“Invisible Man” Android banking malware spreads as Flash Player

Fake Flash Player was noticed spreading new Android malware in 23 countries

“Invisible Man” Android banking malware spreads as Flash Player

Researchers discovered a new Android banking malware that works as a key-logger. Unfortunately, the virus already caused problems in 23 countries. The majority of attacks were in Russia, Germany, Turkey, Poland and France. [1]. Among other affected countries are the United Kingdom, Australia, and Singapore.[2]

Malware is known as “Invisible Man” is a new variant of Svpeng Android malware which authors were arrested by Russian authorities in 2015.[3] What is interesting that once malware gets inside the system, it checks language settings. Android users from Russia might feel safe. Malware stops the attack as soon as it finds out that the default language is Russian.

Android malware spreads as fake Flash Player. Fortunately, the malicious app does not spread in Google Play Store. It only spreads in unauthorized and insecure download websites. Therefore, users are informed to stay away from suspicious websites and download not only Flash Player but other apps from reliable sources only.

“Invisible Man” works as a key-logger and collects banking app login details

The malicious version of Android virus is designed to cover banking apps with invisible overlay and works as a key-logger.[4] Thus, it collects login details when users enter them. The malicious spyware might also communicate with its Command and Control server and perform one of these tasks:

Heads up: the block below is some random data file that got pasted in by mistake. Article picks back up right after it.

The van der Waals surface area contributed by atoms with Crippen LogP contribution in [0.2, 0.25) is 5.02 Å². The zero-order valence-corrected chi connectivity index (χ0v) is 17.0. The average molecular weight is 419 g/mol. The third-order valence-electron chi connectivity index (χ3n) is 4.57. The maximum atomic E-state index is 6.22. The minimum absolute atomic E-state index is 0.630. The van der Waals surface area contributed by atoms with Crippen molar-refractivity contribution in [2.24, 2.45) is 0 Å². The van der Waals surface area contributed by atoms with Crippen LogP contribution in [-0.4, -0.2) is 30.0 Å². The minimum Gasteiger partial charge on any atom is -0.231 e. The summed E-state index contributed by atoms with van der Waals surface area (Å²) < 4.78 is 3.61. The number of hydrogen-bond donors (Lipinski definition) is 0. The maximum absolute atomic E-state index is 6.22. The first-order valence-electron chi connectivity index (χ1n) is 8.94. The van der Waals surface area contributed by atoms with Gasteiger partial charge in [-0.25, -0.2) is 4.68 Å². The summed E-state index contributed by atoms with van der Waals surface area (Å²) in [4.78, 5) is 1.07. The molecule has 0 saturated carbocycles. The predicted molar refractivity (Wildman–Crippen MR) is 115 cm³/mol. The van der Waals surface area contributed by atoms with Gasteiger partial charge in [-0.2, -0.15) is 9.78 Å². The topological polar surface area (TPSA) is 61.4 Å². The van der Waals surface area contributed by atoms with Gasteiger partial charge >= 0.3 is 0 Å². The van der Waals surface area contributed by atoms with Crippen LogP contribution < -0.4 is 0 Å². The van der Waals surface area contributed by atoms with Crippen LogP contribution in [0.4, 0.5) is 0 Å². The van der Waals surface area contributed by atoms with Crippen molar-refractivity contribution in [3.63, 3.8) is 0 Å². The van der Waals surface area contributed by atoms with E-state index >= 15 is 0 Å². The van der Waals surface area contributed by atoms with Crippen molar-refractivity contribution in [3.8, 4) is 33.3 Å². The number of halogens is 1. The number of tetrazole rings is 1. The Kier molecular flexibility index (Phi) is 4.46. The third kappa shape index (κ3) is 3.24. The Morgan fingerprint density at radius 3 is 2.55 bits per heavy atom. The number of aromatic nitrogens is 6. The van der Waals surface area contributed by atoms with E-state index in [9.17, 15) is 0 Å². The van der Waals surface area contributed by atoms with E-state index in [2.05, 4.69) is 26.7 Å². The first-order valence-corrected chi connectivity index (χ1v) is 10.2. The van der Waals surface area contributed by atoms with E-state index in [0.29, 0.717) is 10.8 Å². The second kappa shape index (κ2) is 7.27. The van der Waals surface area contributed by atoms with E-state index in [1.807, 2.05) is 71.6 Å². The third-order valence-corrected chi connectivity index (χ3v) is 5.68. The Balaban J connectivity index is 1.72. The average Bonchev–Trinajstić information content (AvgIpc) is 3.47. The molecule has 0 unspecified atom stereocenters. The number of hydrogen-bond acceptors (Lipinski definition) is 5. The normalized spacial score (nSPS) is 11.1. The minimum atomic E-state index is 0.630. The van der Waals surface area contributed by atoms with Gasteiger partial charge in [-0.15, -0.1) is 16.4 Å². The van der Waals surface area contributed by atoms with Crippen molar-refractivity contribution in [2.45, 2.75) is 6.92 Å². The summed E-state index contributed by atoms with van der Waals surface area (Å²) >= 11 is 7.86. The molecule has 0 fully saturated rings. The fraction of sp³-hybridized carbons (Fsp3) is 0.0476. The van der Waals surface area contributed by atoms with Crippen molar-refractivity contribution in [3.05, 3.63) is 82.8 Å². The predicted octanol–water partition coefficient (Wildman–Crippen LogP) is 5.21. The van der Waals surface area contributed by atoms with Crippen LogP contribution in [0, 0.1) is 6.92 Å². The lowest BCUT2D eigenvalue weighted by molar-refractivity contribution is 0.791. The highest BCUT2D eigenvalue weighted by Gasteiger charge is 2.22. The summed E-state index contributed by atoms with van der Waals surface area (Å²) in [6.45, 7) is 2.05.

• read and send text messages,
  • make phone calls,
  • read contact list,
  • collect installed app info,
  • open phishing URLs.

When a user downloads an obfuscated Flash Player, it asks to get full permission to the Android accessibility services. The majority of users do not read these pop-up windows, so they agree with it. However, careful users should find this feature suspicious and stop its installation. Once this permission is given, cyber criminals get full access to the device.

Therefore, malware can not only steal banking details and money but cause privacy-related issues, such as identity theft. It doesn’t matter if you are using the latest and freshly updated smartphone or outdated OS, the malicious program can be installed and harm all devices.

Android banking Trojan prevents users from uninstalling it

The mobile banking Trojan is capable of preventing users from removing administrative rights from this malicious app. Undoubtedly, this feature allows protecting itself from the removal. What is more, it also prevents from adding or removing administrator rights for other apps.

Nevertheless, crooks can take the device to the hostage and keep it safely without having any intention of giving it back; you should fight against it. Using reputable mobile security software, you should be able to wipe out this cyber parasite entirely.

However, we highly recommend following mobile security tips[5]S and avoid using suspicious websites that offer to download mobile apps. You should always download necessary apps from Google Play Store and keep your Android protected with reputable antivirus. It's the only way to avoid “Invisible Man” malware.

About the author
Linas Kiguolis
Linas Kiguolis - Expert in social media

Linas Kiguolis is one of News Editors and also the Social Media Manager of 2spyware project. He is an Applied Computer Science professional whose expertise in cyber security is a valuable addition to the team.

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